Since finishing the Harney & Sons Vanilla Comorro, I have tried several varieties of Vanilla-flavoured teas looking for my new favourite. The Mlesna tea didn’t particularly impress me. I had brewed some more of the Mlesna last night and I’ve decided I’m going to write it off and continue my search for the perfect cup of vanilla tea. After all, life is too short to drink bad tea.
After thirty years of drinking artificially flavoured ‘vanilla’ drinks and sweets, I have started to re-assess what vanilla actually tastes like. Perhaps I am expecting my vanilla tea to taste like the ‘vanilla’ in vanilla coke or ice cream and the natural extract may be nothing of the sort much like the artificially flavour of “liquorice” or aniseed sweets would give a false impression of chewing on a liquorice root or real aniseed. Wikipedia informs me that vanilla is the second most expensive spice after saffron – which would explain the proliferation of adulterated or artificially flavoured extracts – and should have somewhat floral, spicy aroma and savoury taste which I detected in the H&S Vanilla Comorro.
This afternoon, I have picked up a number of two-cup samples from Adore Tea in Chatswood including their black tea with vanilla. On a side note, I really wish T2 and The Tea Centre would provide samplers; although T2 has a handful of free teas in their shop, the smallest size available is 100gm and while the Tea Centre has 50gm sizes available, they charge a whooping $4-$5.00 to try a pot of one of their teas in the Sydney CBD store.
My first cup was served with soy milk and medium strong, served in my lovely Royal Doulton Moonlight Rose cup and saucer that I am obsessed with. The tea base is fine – reasonable quality leaf with a nice malty flavour. It takes a few sips for the vanilla flavour to develop but is somewhat muted by the soy milk.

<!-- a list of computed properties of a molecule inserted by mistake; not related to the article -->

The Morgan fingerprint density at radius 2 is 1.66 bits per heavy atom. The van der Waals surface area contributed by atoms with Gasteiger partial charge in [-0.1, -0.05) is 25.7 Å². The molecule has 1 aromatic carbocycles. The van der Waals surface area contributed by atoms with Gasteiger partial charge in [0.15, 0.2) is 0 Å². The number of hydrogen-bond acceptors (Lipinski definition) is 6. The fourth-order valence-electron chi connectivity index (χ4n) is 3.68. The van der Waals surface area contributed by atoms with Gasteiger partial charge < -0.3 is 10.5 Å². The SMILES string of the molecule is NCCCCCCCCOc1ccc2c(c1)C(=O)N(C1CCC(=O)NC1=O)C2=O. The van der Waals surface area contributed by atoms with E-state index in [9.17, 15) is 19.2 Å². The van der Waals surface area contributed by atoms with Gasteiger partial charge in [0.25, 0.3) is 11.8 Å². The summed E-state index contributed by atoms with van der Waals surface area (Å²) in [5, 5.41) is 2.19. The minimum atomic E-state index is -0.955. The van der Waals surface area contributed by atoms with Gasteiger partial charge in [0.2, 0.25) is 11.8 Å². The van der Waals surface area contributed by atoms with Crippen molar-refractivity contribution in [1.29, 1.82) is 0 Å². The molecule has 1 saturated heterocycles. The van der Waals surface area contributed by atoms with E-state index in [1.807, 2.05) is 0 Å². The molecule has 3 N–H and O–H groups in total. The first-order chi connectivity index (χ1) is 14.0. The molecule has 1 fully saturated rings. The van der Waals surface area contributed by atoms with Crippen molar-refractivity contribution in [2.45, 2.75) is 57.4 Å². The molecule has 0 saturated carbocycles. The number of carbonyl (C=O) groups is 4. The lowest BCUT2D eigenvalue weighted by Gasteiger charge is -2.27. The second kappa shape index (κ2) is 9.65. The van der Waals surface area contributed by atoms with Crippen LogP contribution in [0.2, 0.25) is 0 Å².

The second cup is served black. The colour is a reddish-brown which is not overly inviting. I am unable to smell this “floral bouquet” that I am promised as the fragrance of the black tea is quite strong. At a guess, I would say a mix of Ceylon tea with maybe an Assam and/or a standard Chinese black tea. As to the flavour, I would characterise it as sweet and slightly spicy and ‘tingling’ like a dark chocolate tea, with a smooth if astringent texture, but perhaps overwhelmed by the tea base. The tannins in the tea are evident, but I wouldn’t describe it as bitter or unpleasant. I have noticed that just this two-cup sampler has produced a fair bit of sediment and dust.
The weakness of this tea is that the vanilla can’t stand up to the brisk tea base. I wouldn’t imagine that playing around with the quantities or brewing times would really change this, so the search for that elusive cup continues.
For the first time in years, however, I am craving a can of Vanilla Coke.